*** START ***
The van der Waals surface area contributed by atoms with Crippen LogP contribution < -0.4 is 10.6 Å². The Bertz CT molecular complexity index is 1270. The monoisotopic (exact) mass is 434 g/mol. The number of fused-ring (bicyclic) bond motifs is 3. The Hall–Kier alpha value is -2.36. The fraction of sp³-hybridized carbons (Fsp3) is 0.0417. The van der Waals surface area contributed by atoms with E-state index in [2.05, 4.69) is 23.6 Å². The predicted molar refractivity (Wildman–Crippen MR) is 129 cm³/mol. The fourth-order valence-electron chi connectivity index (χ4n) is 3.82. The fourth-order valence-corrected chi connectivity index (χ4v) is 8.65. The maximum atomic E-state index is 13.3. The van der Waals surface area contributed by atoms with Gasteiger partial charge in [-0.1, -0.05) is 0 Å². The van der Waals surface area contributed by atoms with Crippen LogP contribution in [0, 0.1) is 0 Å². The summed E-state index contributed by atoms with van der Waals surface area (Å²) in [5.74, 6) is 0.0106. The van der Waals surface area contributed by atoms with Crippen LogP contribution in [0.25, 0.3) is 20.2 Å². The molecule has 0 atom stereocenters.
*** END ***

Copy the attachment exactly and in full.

The van der Waals surface area contributed by atoms with Crippen LogP contribution < -0.4 is 10.6 Å². The Bertz CT molecular complexity index is 1270. The monoisotopic (exact) mass is 434 g/mol. The number of fused-ring (bicyclic) bond motifs is 3. The Hall–Kier alpha value is -2.36. The fraction of sp³-hybridized carbons (Fsp3) is 0.0417. The van der Waals surface area contributed by atoms with E-state index in [2.05, 4.69) is 23.6 Å². The predicted molar refractivity (Wildman–Crippen MR) is 129 cm³/mol. The fourth-order valence-electron chi connectivity index (χ4n) is 3.82. The fourth-order valence-corrected chi connectivity index (χ4v) is 8.65. The maximum atomic E-state index is 13.3. The van der Waals surface area contributed by atoms with Gasteiger partial charge in [-0.1, -0.05) is 0 Å². The van der Waals surface area contributed by atoms with Crippen LogP contribution in [0, 0.1) is 0 Å². The summed E-state index contributed by atoms with van der Waals surface area (Å²) in [5.74, 6) is 0.0106. The van der Waals surface area contributed by atoms with Crippen LogP contribution in [0.25, 0.3) is 20.2 Å². The molecule has 0 atom stereocenters.